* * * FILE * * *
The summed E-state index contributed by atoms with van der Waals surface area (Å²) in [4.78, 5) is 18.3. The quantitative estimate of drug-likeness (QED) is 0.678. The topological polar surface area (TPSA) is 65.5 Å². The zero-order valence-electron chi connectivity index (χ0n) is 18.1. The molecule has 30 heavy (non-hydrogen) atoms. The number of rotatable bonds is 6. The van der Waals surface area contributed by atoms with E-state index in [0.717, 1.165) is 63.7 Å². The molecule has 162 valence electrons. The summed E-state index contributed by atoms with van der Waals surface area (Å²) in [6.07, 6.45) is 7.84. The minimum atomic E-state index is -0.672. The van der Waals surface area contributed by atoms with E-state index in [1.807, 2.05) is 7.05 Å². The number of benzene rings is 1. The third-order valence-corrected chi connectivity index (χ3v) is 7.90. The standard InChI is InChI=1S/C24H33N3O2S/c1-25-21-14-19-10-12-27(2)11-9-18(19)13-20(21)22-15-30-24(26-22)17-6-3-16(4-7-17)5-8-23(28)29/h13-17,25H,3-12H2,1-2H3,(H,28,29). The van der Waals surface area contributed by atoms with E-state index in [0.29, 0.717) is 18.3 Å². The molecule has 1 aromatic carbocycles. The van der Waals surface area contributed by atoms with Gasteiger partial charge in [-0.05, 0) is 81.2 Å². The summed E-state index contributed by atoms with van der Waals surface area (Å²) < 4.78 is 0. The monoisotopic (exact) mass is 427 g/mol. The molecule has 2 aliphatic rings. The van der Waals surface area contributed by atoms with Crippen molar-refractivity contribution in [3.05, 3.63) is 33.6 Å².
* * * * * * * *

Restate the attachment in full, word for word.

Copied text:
The summed E-state index contributed by atoms with van der Waals surface area (Å²) in [4.78, 5) is 18.3. The quantitative estimate of drug-likeness (QED) is 0.678. The topological polar surface area (TPSA) is 65.5 Å². The zero-order valence-electron chi connectivity index (χ0n) is 18.1. The molecule has 30 heavy (non-hydrogen) atoms. The number of rotatable bonds is 6. The van der Waals surface area contributed by atoms with E-state index in [0.717, 1.165) is 63.7 Å². The molecule has 162 valence electrons. The summed E-state index contributed by atoms with van der Waals surface area (Å²) in [6.07, 6.45) is 7.84. The minimum atomic E-state index is -0.672. The van der Waals surface area contributed by atoms with E-state index in [1.807, 2.05) is 7.05 Å². The number of benzene rings is 1. The third-order valence-corrected chi connectivity index (χ3v) is 7.90. The standard InChI is InChI=1S/C24H33N3O2S/c1-25-21-14-19-10-12-27(2)11-9-18(19)13-20(21)22-15-30-24(26-22)17-6-3-16(4-7-17)5-8-23(28)29/h13-17,25H,3-12H2,1-2H3,(H,28,29). The van der Waals surface area contributed by atoms with E-state index in [0.29, 0.717) is 18.3 Å². The molecule has 1 aromatic carbocycles. The van der Waals surface area contributed by atoms with Gasteiger partial charge in [-0.05, 0) is 81.2 Å². The summed E-state index contributed by atoms with van der Waals surface area (Å²) < 4.78 is 0. The monoisotopic (exact) mass is 427 g/mol. The molecule has 2 aliphatic rings. The van der Waals surface area contributed by atoms with Crippen molar-refractivity contribution in [3.05, 3.63) is 33.6 Å².